As the game progresses, you pull that tug-of-war left and right, trying to win more points than your opponent. But simultaneously, you are climbing up the escalation ladder until you cross the threshold that divides you between the Cold War and the Conventional War. When that happens, the game escalates, and you start fighting for real.

When you enter the Conventional War stage, you can now perform military actions and move into the enemy territory. Your armies and airforce start fighting, and World War 3 starts. While the Warsaw Pact tanks are coming en masse, NATO desperately tries to ferry the reserves to the European mainland. As the countries fall left and right, the game escalates even more until it passes the threshold again. This time it escalates to the Nuclear War stage.

At that moment, you unleash your nuclear weapons on the enemy. ICBMs and tactical nuclear warheads lay devastation on the enemy territory. This is when the game can escalate above the maximum threshold, which results in the destruction of the planet and the end of the game. Will you go too far while trying to win the game?

The game is called: "Escalation: Nuclear War in Europe". It can be played by 1-2 players. Its special solitaire system uses a set of Solo Bot cards and allows you to easily play by yourself. It is also full of beautiful comic-book-style illustrations. That is because I wanted a contrast to the very dark theme of the game. Call it my version of dark comedy.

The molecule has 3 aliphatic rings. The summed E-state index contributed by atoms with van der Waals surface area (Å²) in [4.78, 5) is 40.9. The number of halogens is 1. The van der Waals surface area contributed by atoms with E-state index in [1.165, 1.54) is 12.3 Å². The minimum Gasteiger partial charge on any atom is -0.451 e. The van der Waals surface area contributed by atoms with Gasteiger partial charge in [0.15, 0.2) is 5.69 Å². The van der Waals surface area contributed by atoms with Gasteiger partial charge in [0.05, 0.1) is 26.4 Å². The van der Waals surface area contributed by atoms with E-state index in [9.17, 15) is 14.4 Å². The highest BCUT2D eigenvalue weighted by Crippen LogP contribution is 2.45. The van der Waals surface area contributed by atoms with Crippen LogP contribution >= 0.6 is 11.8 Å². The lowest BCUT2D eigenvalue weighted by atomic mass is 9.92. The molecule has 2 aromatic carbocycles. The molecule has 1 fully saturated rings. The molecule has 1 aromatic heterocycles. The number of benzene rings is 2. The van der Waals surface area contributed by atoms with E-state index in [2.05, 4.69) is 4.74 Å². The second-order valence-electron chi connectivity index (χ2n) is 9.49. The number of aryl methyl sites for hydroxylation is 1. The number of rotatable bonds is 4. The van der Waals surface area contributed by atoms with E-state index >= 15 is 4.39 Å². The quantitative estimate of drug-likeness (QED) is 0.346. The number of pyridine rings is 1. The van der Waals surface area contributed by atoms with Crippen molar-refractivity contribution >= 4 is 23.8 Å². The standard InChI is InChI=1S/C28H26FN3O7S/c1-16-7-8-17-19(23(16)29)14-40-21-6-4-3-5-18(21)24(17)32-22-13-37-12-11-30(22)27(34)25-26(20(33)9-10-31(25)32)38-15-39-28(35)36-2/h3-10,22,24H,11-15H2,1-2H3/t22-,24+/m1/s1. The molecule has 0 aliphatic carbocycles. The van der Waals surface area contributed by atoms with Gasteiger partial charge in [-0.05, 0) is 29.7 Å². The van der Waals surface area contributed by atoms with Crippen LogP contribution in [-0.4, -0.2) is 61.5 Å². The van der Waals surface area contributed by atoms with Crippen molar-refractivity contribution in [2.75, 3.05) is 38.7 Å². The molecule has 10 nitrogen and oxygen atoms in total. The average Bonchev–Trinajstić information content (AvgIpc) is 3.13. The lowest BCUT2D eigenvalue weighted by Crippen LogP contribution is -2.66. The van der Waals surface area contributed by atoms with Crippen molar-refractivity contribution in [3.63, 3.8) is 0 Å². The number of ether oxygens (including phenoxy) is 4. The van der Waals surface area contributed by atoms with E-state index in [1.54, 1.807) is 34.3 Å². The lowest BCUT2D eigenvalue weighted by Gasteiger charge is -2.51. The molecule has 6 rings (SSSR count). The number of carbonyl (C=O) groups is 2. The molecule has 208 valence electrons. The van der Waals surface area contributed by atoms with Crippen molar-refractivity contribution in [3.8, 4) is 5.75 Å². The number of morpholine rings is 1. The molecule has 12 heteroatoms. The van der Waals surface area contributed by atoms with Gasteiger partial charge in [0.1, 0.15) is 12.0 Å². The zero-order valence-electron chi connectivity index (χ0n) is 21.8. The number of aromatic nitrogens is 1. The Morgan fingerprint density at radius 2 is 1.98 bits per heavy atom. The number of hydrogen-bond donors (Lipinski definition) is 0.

Please, let me know what you think. Are you interested in this kind of game? Does the subject fascinate and frighten you as much as it does me? I can only hope that the ideas we are discussing here will remain in the realm of gameplay. Let us all learn something from this cardboard time machine.

Thank you very much for reading my blog! If it's not too much trouble, I invite you to subscribe to our newsletter to be notified when we come close to release. You can subscribe on this page: